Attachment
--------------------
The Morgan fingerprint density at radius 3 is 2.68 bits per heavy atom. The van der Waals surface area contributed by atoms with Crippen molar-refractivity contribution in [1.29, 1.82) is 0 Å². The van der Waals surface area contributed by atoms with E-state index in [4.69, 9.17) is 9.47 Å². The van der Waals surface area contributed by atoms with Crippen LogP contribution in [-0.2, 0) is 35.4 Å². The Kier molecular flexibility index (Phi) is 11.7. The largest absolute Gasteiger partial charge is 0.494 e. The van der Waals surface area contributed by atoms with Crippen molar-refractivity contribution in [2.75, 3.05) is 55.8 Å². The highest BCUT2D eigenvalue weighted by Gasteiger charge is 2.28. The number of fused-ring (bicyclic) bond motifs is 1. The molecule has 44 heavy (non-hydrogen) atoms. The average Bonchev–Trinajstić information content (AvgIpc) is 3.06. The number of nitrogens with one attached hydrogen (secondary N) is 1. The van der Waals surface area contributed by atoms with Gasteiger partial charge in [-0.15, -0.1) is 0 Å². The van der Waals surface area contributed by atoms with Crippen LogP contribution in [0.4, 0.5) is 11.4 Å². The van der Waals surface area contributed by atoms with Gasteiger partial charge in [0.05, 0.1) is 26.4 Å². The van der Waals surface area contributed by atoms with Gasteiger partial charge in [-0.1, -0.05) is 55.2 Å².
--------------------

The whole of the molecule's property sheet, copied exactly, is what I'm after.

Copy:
The Morgan fingerprint density at radius 3 is 2.68 bits per heavy atom. The van der Waals surface area contributed by atoms with Crippen molar-refractivity contribution in [1.29, 1.82) is 0 Å². The van der Waals surface area contributed by atoms with E-state index in [4.69, 9.17) is 9.47 Å². The van der Waals surface area contributed by atoms with Crippen LogP contribution in [-0.2, 0) is 35.4 Å². The Kier molecular flexibility index (Phi) is 11.7. The largest absolute Gasteiger partial charge is 0.494 e. The van der Waals surface area contributed by atoms with Crippen molar-refractivity contribution in [2.75, 3.05) is 55.8 Å². The highest BCUT2D eigenvalue weighted by Gasteiger charge is 2.28. The number of fused-ring (bicyclic) bond motifs is 1. The molecule has 44 heavy (non-hydrogen) atoms. The average Bonchev–Trinajstić information content (AvgIpc) is 3.06. The number of nitrogens with one attached hydrogen (secondary N) is 1. The van der Waals surface area contributed by atoms with Gasteiger partial charge in [-0.15, -0.1) is 0 Å². The van der Waals surface area contributed by atoms with Crippen LogP contribution in [0.4, 0.5) is 11.4 Å². The van der Waals surface area contributed by atoms with Gasteiger partial charge in [0.05, 0.1) is 26.4 Å². The van der Waals surface area contributed by atoms with Gasteiger partial charge in [-0.1, -0.05) is 55.2 Å².